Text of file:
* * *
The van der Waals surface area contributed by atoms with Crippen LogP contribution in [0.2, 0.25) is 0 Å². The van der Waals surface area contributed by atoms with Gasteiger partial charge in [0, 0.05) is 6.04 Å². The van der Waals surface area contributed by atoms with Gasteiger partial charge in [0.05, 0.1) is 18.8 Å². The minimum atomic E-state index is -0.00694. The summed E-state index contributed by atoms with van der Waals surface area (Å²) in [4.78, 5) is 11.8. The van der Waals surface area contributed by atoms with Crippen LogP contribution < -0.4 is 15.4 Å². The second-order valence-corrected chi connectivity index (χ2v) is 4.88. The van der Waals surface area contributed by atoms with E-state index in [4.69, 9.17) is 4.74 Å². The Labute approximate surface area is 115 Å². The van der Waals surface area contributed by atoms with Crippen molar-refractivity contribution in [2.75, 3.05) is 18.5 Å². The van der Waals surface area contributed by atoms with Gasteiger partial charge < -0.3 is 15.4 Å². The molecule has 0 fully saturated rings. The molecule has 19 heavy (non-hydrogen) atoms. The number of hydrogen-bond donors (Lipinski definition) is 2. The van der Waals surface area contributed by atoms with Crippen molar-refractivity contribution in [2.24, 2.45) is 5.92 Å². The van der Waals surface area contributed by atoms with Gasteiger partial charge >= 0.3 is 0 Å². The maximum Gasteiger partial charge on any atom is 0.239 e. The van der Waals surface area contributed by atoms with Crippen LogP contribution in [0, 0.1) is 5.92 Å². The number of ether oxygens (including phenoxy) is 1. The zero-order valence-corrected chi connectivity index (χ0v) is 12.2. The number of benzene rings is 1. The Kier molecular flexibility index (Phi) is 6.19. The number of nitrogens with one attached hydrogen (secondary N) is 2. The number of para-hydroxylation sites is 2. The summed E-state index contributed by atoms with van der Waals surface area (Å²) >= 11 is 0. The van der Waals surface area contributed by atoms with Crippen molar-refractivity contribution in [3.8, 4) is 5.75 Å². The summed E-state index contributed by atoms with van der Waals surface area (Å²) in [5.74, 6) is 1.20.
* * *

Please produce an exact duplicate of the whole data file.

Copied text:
The van der Waals surface area contributed by atoms with Crippen LogP contribution in [0.2, 0.25) is 0 Å². The van der Waals surface area contributed by atoms with Gasteiger partial charge in [0, 0.05) is 6.04 Å². The van der Waals surface area contributed by atoms with Gasteiger partial charge in [0.05, 0.1) is 18.8 Å². The minimum atomic E-state index is -0.00694. The summed E-state index contributed by atoms with van der Waals surface area (Å²) in [4.78, 5) is 11.8. The van der Waals surface area contributed by atoms with Crippen LogP contribution < -0.4 is 15.4 Å². The second-order valence-corrected chi connectivity index (χ2v) is 4.88. The van der Waals surface area contributed by atoms with E-state index in [4.69, 9.17) is 4.74 Å². The Labute approximate surface area is 115 Å². The van der Waals surface area contributed by atoms with Crippen molar-refractivity contribution in [2.75, 3.05) is 18.5 Å². The van der Waals surface area contributed by atoms with Gasteiger partial charge < -0.3 is 15.4 Å². The molecule has 0 fully saturated rings. The molecule has 19 heavy (non-hydrogen) atoms. The number of hydrogen-bond donors (Lipinski definition) is 2. The van der Waals surface area contributed by atoms with Crippen molar-refractivity contribution in [2.24, 2.45) is 5.92 Å². The van der Waals surface area contributed by atoms with Gasteiger partial charge >= 0.3 is 0 Å². The maximum Gasteiger partial charge on any atom is 0.239 e. The van der Waals surface area contributed by atoms with Crippen LogP contribution in [0, 0.1) is 5.92 Å². The number of ether oxygens (including phenoxy) is 1. The zero-order valence-corrected chi connectivity index (χ0v) is 12.2. The number of benzene rings is 1. The Kier molecular flexibility index (Phi) is 6.19. The number of nitrogens with one attached hydrogen (secondary N) is 2. The number of para-hydroxylation sites is 2. The summed E-state index contributed by atoms with van der Waals surface area (Å²) >= 11 is 0. The van der Waals surface area contributed by atoms with Crippen molar-refractivity contribution in [3.8, 4) is 5.75 Å². The summed E-state index contributed by atoms with van der Waals surface area (Å²) in [5.74, 6) is 1.20.